A new study has uncovered what might be one of the least surprising revelations of the decade: Google follows you all over the internet, whether you know about it or not. Earlier this year, Princeton researchers completed the largest online tracking study ever conducted, and found traces of Google code on a vast majority of the web’s million most popular websites.

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Combing through the study, MIT Technology Review discovered that the Google Analytics traffic reporting service could be found on nearly 70% of the million sites, while around 50% were found to use Google’s DoubleClick ad service. In fact, each of the top five most common tracking tools were owned by Google.

Using the open source OpenWPM measurement tool, the researchers were also able to observe several different “fingerprinting” techniques, which allow companies to track visitors as they move around the internet.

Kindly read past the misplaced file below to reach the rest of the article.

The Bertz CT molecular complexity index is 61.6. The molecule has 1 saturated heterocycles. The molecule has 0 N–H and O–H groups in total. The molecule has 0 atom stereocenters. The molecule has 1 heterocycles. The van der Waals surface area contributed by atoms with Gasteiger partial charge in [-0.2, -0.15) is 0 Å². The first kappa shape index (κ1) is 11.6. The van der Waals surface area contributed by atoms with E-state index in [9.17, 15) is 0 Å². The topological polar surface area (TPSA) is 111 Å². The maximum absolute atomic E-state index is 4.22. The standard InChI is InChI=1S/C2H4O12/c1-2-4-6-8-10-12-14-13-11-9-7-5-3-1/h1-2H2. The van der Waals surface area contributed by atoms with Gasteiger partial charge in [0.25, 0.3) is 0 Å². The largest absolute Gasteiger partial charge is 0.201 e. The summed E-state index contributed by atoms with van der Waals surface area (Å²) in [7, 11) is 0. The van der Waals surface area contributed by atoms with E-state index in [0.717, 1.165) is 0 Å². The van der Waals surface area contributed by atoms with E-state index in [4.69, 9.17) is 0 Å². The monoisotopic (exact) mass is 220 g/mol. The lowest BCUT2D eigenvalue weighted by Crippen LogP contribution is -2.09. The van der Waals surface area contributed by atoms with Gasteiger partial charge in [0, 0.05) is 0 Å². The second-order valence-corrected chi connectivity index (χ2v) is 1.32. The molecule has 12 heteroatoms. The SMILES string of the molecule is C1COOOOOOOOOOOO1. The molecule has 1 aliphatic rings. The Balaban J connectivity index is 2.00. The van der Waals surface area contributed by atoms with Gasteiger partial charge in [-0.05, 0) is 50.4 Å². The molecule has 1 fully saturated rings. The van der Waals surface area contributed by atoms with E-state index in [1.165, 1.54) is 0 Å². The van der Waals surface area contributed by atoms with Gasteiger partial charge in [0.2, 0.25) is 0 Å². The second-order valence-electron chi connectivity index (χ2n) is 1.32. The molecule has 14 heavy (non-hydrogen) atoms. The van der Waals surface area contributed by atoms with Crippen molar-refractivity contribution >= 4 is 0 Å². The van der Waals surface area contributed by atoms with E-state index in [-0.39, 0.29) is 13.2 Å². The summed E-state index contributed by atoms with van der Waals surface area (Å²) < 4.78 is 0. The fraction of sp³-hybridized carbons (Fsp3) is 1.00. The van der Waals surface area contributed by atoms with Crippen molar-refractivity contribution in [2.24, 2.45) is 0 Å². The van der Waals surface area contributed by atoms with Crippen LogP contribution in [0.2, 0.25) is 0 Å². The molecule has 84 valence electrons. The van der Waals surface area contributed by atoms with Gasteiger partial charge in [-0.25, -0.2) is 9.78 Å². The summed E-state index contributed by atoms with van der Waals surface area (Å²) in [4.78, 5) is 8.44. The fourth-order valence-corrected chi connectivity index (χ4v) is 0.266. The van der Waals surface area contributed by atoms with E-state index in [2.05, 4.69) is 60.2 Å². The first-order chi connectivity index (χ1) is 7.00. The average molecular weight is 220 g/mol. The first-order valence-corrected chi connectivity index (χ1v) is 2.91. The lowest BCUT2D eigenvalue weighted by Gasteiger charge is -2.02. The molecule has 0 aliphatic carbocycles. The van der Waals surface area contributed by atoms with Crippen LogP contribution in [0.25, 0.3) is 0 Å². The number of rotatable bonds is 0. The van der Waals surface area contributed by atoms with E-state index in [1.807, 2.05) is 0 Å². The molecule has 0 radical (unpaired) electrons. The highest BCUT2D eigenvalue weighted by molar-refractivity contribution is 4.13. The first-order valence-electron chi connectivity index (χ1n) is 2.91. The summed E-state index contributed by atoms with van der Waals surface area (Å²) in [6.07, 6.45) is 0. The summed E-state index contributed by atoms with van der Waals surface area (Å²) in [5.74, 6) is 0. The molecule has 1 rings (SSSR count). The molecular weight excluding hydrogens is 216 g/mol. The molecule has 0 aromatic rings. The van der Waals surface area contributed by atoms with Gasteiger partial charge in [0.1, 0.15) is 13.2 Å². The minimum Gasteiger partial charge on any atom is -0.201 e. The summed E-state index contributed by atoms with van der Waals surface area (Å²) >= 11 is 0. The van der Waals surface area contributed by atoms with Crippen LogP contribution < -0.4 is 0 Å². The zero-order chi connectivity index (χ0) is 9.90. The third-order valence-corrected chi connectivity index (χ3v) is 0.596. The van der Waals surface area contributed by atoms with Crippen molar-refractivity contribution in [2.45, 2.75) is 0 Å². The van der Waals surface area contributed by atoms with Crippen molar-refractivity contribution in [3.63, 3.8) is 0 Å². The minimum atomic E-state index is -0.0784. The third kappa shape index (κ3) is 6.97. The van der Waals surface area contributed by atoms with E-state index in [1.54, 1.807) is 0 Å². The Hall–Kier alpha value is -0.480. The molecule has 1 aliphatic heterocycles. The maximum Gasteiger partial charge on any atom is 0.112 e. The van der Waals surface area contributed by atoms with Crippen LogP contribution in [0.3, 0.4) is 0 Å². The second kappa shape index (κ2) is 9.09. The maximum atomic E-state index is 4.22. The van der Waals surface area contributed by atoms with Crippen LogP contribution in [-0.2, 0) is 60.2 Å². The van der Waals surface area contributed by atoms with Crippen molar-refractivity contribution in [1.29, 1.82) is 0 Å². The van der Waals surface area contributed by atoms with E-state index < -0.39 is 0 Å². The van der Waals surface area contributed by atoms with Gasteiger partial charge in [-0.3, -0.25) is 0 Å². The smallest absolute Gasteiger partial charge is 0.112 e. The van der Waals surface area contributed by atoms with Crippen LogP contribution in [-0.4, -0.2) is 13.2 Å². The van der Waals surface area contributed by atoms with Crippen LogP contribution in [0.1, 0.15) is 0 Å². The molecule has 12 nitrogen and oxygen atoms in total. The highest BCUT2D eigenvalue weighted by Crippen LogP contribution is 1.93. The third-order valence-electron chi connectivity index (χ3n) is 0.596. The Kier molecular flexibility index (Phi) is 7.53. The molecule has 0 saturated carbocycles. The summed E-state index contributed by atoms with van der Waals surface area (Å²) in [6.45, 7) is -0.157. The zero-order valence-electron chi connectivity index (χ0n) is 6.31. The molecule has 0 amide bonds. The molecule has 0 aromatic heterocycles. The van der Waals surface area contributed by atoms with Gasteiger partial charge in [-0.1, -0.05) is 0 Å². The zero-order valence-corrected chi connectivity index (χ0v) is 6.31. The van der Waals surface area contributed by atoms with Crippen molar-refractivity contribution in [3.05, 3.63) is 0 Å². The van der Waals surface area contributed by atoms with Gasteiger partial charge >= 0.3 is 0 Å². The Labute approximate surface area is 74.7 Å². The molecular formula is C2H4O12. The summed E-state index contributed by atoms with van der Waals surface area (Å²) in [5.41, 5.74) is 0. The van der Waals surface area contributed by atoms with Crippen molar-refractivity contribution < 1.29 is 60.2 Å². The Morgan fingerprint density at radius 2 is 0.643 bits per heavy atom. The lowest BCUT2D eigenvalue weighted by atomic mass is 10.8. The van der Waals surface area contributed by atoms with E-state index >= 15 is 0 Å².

One such technique allows a company to send an audio signal to your browser and then identify your computer. It takes just seconds to complete — you can actually AudioContext fingerprint yourself at this link.

All of this might sound terrifying, but as assistant professor Arvind Narayanan and graduate student Steven Englehardt explain, the preeminence of Google, Facebook and others like them means that we only have a few major companies that we need to keep track of, rather than hundreds or thousands of smaller companies.

“Only a small number of companies have trackers that are really prevalent,” says Narayanan. “This suggests that external oversight and public pressure can lead to positive change.”

Jacob started covering video games and technology in college as a hobby, but it quickly became clear to him that this was what he wanted to do for a living. He currently resides in New York writing for BGR. His previously published work can be found on TechHive, VentureBeat and Game Rant.